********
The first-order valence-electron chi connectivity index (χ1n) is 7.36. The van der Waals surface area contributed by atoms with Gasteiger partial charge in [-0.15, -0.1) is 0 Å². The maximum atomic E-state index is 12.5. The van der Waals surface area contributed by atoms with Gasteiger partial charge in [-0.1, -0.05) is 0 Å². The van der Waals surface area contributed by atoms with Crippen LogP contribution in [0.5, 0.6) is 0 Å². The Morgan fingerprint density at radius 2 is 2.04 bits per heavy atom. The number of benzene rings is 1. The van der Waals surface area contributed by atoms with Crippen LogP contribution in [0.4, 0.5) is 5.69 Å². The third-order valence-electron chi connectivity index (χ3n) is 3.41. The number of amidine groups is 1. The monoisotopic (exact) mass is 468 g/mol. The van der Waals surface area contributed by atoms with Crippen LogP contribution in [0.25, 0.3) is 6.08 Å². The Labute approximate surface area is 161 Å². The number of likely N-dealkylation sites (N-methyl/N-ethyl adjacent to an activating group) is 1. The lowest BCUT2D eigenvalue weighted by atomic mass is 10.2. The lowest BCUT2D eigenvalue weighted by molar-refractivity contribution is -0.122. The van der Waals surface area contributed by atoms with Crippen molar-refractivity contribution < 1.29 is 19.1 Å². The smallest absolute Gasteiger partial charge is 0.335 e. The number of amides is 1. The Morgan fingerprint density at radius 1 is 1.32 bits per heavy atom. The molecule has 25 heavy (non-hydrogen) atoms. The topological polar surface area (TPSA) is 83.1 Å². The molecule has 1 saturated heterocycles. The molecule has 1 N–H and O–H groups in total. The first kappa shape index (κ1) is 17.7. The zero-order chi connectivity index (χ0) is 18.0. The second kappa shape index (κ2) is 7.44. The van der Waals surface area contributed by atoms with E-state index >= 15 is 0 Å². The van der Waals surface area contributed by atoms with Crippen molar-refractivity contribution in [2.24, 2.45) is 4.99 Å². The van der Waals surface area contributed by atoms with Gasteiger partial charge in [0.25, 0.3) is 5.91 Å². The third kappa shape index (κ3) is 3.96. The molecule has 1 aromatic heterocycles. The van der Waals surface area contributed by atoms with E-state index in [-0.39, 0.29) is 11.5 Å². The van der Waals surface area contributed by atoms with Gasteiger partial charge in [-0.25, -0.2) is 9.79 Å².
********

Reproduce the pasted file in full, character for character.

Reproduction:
The first-order valence-electron chi connectivity index (χ1n) is 7.36. The van der Waals surface area contributed by atoms with Gasteiger partial charge in [-0.15, -0.1) is 0 Å². The maximum atomic E-state index is 12.5. The van der Waals surface area contributed by atoms with Gasteiger partial charge in [-0.1, -0.05) is 0 Å². The van der Waals surface area contributed by atoms with Crippen LogP contribution in [0.5, 0.6) is 0 Å². The Morgan fingerprint density at radius 2 is 2.04 bits per heavy atom. The number of benzene rings is 1. The van der Waals surface area contributed by atoms with Crippen LogP contribution in [0.4, 0.5) is 5.69 Å². The third-order valence-electron chi connectivity index (χ3n) is 3.41. The number of amidine groups is 1. The monoisotopic (exact) mass is 468 g/mol. The van der Waals surface area contributed by atoms with Crippen LogP contribution in [0.25, 0.3) is 6.08 Å². The Labute approximate surface area is 161 Å². The number of likely N-dealkylation sites (N-methyl/N-ethyl adjacent to an activating group) is 1. The lowest BCUT2D eigenvalue weighted by atomic mass is 10.2. The lowest BCUT2D eigenvalue weighted by molar-refractivity contribution is -0.122. The van der Waals surface area contributed by atoms with Crippen molar-refractivity contribution < 1.29 is 19.1 Å². The smallest absolute Gasteiger partial charge is 0.335 e. The number of amides is 1. The Morgan fingerprint density at radius 1 is 1.32 bits per heavy atom. The molecule has 25 heavy (non-hydrogen) atoms. The topological polar surface area (TPSA) is 83.1 Å². The molecule has 1 saturated heterocycles. The molecule has 1 N–H and O–H groups in total. The first kappa shape index (κ1) is 17.7. The zero-order chi connectivity index (χ0) is 18.0. The second kappa shape index (κ2) is 7.44. The van der Waals surface area contributed by atoms with E-state index >= 15 is 0 Å². The van der Waals surface area contributed by atoms with Crippen molar-refractivity contribution in [2.24, 2.45) is 4.99 Å². The van der Waals surface area contributed by atoms with Gasteiger partial charge in [0.25, 0.3) is 5.91 Å². The third kappa shape index (κ3) is 3.96. The molecule has 1 aromatic heterocycles. The van der Waals surface area contributed by atoms with E-state index in [-0.39, 0.29) is 11.5 Å². The van der Waals surface area contributed by atoms with Gasteiger partial charge in [-0.25, -0.2) is 9.79 Å².